Objectives: We evaluated the six-month clinical trajectory of patients hospitalized for heart failure (HF) with preserved ejection fraction (EF), as the natural history of this condition has not been well established. We compared mortality, hospital readmission, and changes in functional status in patients with preserved versus depressed EF.
Background: Although the poor prognosis of HF with depressed EF has been extensively documented, there are only limited and conflicting data concerning clinical outcomes for patients with preserved EF.
Methods: We prospectively evaluated 413 patients hospitalized for HF to determine whether EF >or=40% was an independent predictor of mortality, readmission, and the combined outcome of functional decline or death.
Results: After six months, 13% of patients with preserved EF died, compared with 21% of patients with depressed EF (p = 0.02). However, the rates of functional decline were similar among those with preserved and depressed EF (30% vs. 23%, respectively; p = 0.14). After adjusting for demographic and clinical covariates, preserved EF was associated with a lower risk of death (hazard ratio [HR] 0.49, 95% confidence interval [CI] 0.26 to 0.90; p = 0.02), but there was no difference in the risk of readmission (HR 1.01, 95% CI 0.72 to 1.43; p = 0.96) or the odds of functional decline or death (OR 1.01, 95% CI 0.59 to 1.72; p = 0.97).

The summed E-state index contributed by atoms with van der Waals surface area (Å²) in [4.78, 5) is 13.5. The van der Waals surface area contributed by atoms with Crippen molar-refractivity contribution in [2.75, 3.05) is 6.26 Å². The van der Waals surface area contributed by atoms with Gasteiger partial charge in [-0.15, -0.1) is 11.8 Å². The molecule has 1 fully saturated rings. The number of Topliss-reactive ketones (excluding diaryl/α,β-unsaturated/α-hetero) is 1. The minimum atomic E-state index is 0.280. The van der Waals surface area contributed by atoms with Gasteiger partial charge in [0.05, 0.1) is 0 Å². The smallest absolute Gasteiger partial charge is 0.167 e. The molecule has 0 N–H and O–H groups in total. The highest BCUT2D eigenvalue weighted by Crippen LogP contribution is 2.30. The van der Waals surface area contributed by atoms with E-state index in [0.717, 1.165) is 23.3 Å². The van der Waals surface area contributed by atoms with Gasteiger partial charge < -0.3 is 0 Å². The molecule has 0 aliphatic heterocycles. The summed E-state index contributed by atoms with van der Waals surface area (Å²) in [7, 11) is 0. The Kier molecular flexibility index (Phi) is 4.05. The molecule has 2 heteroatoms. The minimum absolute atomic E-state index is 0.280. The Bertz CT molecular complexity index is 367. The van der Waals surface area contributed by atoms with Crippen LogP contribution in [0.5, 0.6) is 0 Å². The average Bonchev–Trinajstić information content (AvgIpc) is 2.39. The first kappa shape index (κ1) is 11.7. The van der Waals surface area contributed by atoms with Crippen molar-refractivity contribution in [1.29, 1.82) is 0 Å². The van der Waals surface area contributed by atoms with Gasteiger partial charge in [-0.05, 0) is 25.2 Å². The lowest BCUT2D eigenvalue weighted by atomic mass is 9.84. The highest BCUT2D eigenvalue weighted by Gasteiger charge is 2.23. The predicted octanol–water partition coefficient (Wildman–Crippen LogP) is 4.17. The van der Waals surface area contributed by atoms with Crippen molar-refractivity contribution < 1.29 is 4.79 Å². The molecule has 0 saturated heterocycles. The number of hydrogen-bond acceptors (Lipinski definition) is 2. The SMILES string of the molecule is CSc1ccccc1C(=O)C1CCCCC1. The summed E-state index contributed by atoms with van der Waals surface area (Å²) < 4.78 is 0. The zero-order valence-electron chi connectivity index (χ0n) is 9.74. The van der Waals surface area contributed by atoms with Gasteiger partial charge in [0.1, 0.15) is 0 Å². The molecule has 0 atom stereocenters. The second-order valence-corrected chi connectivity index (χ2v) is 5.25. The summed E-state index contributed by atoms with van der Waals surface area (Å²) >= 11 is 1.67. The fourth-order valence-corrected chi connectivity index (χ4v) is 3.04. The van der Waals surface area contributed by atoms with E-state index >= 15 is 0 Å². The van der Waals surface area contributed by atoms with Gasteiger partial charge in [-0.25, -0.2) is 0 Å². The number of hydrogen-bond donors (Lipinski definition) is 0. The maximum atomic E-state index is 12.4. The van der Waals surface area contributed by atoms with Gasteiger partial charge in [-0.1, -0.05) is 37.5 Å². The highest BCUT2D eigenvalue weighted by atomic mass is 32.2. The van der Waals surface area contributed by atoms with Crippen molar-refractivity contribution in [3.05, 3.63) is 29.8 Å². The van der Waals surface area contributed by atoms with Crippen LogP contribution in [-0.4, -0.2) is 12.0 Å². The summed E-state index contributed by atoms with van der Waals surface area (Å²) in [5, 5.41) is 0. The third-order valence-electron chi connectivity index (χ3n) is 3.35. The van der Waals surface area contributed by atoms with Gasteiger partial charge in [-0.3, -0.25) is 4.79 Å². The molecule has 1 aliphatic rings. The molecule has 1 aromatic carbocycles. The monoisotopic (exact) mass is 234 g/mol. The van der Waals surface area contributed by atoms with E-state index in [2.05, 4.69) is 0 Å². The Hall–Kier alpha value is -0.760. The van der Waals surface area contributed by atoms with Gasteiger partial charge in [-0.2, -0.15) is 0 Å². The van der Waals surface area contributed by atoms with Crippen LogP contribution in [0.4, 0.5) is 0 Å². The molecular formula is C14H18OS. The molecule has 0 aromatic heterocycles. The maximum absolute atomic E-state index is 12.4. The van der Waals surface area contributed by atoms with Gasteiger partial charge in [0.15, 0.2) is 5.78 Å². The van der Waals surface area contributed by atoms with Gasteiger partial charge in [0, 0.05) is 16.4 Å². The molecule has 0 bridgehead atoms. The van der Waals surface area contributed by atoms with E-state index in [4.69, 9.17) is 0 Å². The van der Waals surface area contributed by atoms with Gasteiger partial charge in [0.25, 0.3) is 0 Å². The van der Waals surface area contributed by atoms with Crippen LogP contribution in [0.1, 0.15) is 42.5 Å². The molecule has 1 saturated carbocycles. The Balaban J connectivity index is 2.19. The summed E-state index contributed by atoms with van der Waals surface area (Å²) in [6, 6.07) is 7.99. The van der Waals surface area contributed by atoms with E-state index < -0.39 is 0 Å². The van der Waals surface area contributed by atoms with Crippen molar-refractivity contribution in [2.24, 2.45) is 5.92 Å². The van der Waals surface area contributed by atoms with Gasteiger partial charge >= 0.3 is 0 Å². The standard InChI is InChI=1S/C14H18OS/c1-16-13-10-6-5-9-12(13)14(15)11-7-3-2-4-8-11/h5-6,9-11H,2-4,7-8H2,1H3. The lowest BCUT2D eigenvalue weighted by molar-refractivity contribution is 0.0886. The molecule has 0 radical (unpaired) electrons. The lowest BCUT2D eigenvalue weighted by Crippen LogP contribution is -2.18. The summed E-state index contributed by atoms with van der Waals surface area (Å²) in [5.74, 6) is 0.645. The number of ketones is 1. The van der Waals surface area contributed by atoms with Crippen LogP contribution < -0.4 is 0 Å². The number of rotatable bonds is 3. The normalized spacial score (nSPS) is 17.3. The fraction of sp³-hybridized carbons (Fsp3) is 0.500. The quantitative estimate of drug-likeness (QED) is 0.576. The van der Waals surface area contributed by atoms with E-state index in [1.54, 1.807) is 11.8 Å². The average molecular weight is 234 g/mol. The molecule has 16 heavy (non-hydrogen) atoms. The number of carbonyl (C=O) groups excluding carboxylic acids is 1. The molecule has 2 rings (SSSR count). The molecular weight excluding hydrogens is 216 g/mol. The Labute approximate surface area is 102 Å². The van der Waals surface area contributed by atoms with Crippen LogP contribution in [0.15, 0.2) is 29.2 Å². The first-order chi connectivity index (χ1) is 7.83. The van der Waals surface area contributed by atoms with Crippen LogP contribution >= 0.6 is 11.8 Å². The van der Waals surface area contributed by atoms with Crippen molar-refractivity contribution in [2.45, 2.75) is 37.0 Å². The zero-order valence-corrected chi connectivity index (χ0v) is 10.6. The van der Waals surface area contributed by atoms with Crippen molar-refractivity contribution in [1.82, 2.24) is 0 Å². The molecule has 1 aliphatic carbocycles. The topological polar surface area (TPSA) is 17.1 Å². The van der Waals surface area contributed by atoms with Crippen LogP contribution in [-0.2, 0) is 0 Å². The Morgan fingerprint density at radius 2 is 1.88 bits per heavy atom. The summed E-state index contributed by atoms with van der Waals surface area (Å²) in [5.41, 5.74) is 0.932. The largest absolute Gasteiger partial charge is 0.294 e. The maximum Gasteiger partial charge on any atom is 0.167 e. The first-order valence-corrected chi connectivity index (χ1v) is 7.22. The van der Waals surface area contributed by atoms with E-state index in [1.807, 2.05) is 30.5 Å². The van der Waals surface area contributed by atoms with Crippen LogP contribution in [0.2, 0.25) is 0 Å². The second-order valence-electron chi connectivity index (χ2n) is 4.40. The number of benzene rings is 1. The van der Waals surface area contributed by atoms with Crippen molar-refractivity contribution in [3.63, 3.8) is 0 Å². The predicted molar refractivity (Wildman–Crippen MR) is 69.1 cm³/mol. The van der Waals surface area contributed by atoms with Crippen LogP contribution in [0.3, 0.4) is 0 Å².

Conclusions: Heart failure with preserved EF confers a considerable burden on patients, with the risk of readmission, disability, and symptoms subsequent to hospital discharge, comparable to that of HF patients with depressed EF.